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Red Sox scouts are always on the lookout for talent

By Amalie Benjamin
Globe Staff / December 28, 2008
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NORTHERN CALIFORNIA - Blair Henry sticks his video camera through an opening in the fence along the third base side. He shoos away the players in the dugout who happen to wander into view. He'd like to get this shot; he might need it later.

Three amateur scouts are sitting behind home plate in this anonymous town at this anonymous field near the Bay Area, wondering if the pitcher or the shortstop will ever amount to anything. Henry, the Red Sox' area scout for Northern California and Northern Nevada, had thought he might be alone at this game between junior colleges whose names are unlikely to register much recognition beyond the immediate vicinity.

Still, there isn't much pressure out here on a warm November afternoon. The draft seems ages away, even though these scouts have officially been preparing for the 2009 draft since the day the 2008 draft ended, and casually well before that.

No matter how many times they've driven 200-plus miles to a canceled game, or watched a player they once liked undermine their faith with a disastrous outing, these scouts (and their analysis) remain the basis for the most cost-effective way of bringing talent into an organization. Because it sure isn't signing major league free agents.

With 16 area scouts, four part-timers, four regional cross-checkers, a national cross-checker, not to mention the front-office scouting staff, the Red Sox attempt to blanket the country in order not to overlook that next great prospect. They're not alone; every team does it. But judg ing from the talent that has been making its way up the Baseball America rankings, a sampling of opinions around the game, and from a growing number of homegrown players in the major leagues, the Sox are doing it as well as anybody.

"Ultimately, we're competing," said scouting director Jason McLeod. "You only get one shot around to take a guy. You certainly want to beat the other teams. There's certainly a competitive nature. We make no bones about it: We want to beat the other teams in the draft."

That all starts here, at a field where the number of scouts nearly rivals the number of fans. Henry shoves his camera lens toward a pitcher who, in all likelihood, the Sox won't draft, who won't make an impact in the major leagues, and perhaps not in the minor leagues.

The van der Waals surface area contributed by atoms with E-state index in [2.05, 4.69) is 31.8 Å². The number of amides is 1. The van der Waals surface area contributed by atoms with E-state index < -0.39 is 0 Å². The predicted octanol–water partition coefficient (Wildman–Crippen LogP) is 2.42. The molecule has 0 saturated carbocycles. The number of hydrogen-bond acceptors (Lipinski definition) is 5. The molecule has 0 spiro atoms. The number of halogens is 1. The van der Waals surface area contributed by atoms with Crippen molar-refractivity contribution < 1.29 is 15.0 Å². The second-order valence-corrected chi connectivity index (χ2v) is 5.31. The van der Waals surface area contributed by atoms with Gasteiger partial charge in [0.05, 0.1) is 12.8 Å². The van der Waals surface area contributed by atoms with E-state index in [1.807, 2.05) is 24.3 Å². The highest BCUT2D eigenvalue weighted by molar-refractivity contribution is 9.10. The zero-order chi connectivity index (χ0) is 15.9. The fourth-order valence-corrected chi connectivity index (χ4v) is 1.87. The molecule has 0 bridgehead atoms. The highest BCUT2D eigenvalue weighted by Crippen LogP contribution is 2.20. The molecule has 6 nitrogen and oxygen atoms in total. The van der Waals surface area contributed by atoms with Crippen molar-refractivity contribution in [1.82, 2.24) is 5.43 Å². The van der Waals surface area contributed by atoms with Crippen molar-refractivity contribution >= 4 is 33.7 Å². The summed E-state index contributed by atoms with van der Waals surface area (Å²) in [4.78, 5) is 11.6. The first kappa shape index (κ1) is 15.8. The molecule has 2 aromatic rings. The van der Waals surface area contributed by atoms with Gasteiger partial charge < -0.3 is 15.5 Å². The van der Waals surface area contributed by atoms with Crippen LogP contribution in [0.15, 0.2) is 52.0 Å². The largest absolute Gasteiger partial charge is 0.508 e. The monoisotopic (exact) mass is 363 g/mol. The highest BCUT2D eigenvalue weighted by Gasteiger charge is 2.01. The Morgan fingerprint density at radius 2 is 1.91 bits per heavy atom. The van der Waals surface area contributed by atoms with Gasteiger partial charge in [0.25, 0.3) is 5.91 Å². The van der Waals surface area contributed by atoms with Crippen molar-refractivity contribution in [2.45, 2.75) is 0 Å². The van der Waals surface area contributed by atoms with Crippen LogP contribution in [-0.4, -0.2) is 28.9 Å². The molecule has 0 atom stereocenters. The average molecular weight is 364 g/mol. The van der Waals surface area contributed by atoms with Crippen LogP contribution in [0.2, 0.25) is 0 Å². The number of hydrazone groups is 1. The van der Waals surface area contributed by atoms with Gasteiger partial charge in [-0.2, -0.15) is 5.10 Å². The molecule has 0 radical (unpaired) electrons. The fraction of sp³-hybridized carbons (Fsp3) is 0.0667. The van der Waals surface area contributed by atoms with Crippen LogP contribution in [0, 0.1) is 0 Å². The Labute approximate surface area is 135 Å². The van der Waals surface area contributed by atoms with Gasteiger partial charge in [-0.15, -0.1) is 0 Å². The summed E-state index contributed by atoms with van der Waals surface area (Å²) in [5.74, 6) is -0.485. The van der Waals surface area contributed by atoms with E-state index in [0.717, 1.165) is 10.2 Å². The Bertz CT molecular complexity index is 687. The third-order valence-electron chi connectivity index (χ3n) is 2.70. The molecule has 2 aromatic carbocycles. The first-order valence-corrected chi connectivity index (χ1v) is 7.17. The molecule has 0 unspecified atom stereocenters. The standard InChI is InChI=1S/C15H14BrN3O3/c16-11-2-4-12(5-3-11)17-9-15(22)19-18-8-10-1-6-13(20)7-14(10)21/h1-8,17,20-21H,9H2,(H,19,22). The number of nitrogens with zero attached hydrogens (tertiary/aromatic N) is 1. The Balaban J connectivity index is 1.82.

Henry won't stay long, maybe a few hours. There's another field to get to, a Division 1 school with legitimate prospects. There's always more baseball to watch.

"You always wonder, 'Who am I missing?' " Henry said. " 'What am I missing?' "

Hitting on a star?
Henry had barely arrived here from Minnesota when he found all the perils and perks of scouting. It was January 2006, and already Henry was behind. The Sox had had no scout in this territory for a couple of months, and the days were slipping by. Then, along came Lars Anderson, the first player Henry saw.

"Honestly, I saw him take two [at-bats] off his dad in an intersquad scrimmage," Henry said. "I was like, 'Dang, I hope they all look like this.' He hit two rockets, and I was like, 'Wow, this is going to be awesome out in California.'

"Needless to say, I haven't found a high school hitter like that since."

And though Anderson, a 21-year-old first baseman Baseball America ranked the Sox' top prospect for 2009, was ultimately drafted by Boston, it wasn't until the 18th round. He had a commitment to attend the University of California, which he leveraged into high contract demands.

Still, the Sox had seen enough in Anderson - perhaps five games and 20 plate appearances - to select him, though as the rounds passed and Henry saw Anderson's name hadn't been called, he e-mailed then-West (now Central) cross-checker Fred Petersen over and over: "What about Lars?" he wrote. "What about Lars?"

Henry and Anderson had forged a strong enough relationship from the home visits scouts make to get medical information, gauge a player's commitment, and determine his makeup and contract demands that Anderson felt comfortable enough to sign with the Sox.

The question was whether the team would want to sign Anderson. To get to that point, "We saw him probably play 20 games between all of us, maybe 25 games out of 50 that he played," Henry said. "That's a lot of games. They did a good job on him."

Two regional cross-checkers saw him, as did the national cross-checker. So did McLeod.